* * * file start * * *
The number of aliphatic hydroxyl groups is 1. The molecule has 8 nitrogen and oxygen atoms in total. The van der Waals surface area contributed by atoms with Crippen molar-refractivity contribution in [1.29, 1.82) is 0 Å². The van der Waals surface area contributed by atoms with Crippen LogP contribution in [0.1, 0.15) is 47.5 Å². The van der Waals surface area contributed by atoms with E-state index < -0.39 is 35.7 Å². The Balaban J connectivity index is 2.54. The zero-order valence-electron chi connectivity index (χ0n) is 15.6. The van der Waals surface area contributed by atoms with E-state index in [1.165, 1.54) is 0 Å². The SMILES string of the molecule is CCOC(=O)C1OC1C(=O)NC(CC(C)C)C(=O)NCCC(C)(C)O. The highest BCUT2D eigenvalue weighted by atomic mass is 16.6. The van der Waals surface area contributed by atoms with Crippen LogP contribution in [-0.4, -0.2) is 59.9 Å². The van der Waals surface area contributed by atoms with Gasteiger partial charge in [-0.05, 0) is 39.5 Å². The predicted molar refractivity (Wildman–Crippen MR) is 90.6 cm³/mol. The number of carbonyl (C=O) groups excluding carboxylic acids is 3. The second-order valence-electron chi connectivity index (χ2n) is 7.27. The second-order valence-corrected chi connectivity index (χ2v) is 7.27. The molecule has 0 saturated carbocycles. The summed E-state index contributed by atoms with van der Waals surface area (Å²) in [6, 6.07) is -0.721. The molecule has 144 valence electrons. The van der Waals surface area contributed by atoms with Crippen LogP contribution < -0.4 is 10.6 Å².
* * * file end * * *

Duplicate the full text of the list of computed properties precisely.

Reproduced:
The number of aliphatic hydroxyl groups is 1. The molecule has 8 nitrogen and oxygen atoms in total. The van der Waals surface area contributed by atoms with Crippen molar-refractivity contribution in [1.29, 1.82) is 0 Å². The van der Waals surface area contributed by atoms with Crippen LogP contribution in [0.1, 0.15) is 47.5 Å². The van der Waals surface area contributed by atoms with E-state index < -0.39 is 35.7 Å². The Balaban J connectivity index is 2.54. The zero-order valence-electron chi connectivity index (χ0n) is 15.6. The van der Waals surface area contributed by atoms with E-state index in [1.165, 1.54) is 0 Å². The SMILES string of the molecule is CCOC(=O)C1OC1C(=O)NC(CC(C)C)C(=O)NCCC(C)(C)O. The highest BCUT2D eigenvalue weighted by atomic mass is 16.6. The van der Waals surface area contributed by atoms with Crippen LogP contribution in [-0.4, -0.2) is 59.9 Å². The van der Waals surface area contributed by atoms with Gasteiger partial charge in [-0.05, 0) is 39.5 Å². The predicted molar refractivity (Wildman–Crippen MR) is 90.6 cm³/mol. The number of carbonyl (C=O) groups excluding carboxylic acids is 3. The second-order valence-electron chi connectivity index (χ2n) is 7.27. The second-order valence-corrected chi connectivity index (χ2v) is 7.27. The molecule has 0 saturated carbocycles. The summed E-state index contributed by atoms with van der Waals surface area (Å²) in [6, 6.07) is -0.721. The molecule has 144 valence electrons. The van der Waals surface area contributed by atoms with Crippen LogP contribution < -0.4 is 10.6 Å².